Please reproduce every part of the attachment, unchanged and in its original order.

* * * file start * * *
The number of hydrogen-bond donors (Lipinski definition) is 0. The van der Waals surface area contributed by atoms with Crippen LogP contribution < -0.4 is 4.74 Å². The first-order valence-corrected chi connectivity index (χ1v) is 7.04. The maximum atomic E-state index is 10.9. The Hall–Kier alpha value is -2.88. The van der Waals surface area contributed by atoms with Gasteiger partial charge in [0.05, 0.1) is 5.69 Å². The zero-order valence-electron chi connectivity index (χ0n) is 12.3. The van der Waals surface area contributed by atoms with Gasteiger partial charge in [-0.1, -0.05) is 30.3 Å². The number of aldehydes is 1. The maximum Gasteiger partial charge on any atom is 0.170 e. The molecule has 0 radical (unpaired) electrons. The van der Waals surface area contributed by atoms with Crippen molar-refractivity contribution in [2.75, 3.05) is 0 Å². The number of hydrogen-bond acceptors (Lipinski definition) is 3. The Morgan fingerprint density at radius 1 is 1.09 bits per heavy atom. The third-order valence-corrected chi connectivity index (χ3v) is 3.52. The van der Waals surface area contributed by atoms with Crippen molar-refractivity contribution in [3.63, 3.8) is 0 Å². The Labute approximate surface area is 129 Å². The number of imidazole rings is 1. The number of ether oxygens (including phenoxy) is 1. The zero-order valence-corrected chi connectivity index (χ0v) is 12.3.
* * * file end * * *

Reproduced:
The number of hydrogen-bond donors (Lipinski definition) is 0. The van der Waals surface area contributed by atoms with Crippen LogP contribution < -0.4 is 4.74 Å². The first-order valence-corrected chi connectivity index (χ1v) is 7.04. The maximum atomic E-state index is 10.9. The Hall–Kier alpha value is -2.88. The van der Waals surface area contributed by atoms with Gasteiger partial charge in [0.05, 0.1) is 5.69 Å². The zero-order valence-electron chi connectivity index (χ0n) is 12.3. The van der Waals surface area contributed by atoms with Gasteiger partial charge in [-0.1, -0.05) is 30.3 Å². The number of aldehydes is 1. The maximum Gasteiger partial charge on any atom is 0.170 e. The molecule has 0 radical (unpaired) electrons. The van der Waals surface area contributed by atoms with Crippen molar-refractivity contribution in [2.75, 3.05) is 0 Å². The number of hydrogen-bond acceptors (Lipinski definition) is 3. The Morgan fingerprint density at radius 1 is 1.09 bits per heavy atom. The third-order valence-corrected chi connectivity index (χ3v) is 3.52. The van der Waals surface area contributed by atoms with Crippen molar-refractivity contribution in [3.63, 3.8) is 0 Å². The Labute approximate surface area is 129 Å². The number of imidazole rings is 1. The number of ether oxygens (including phenoxy) is 1. The zero-order valence-corrected chi connectivity index (χ0v) is 12.3.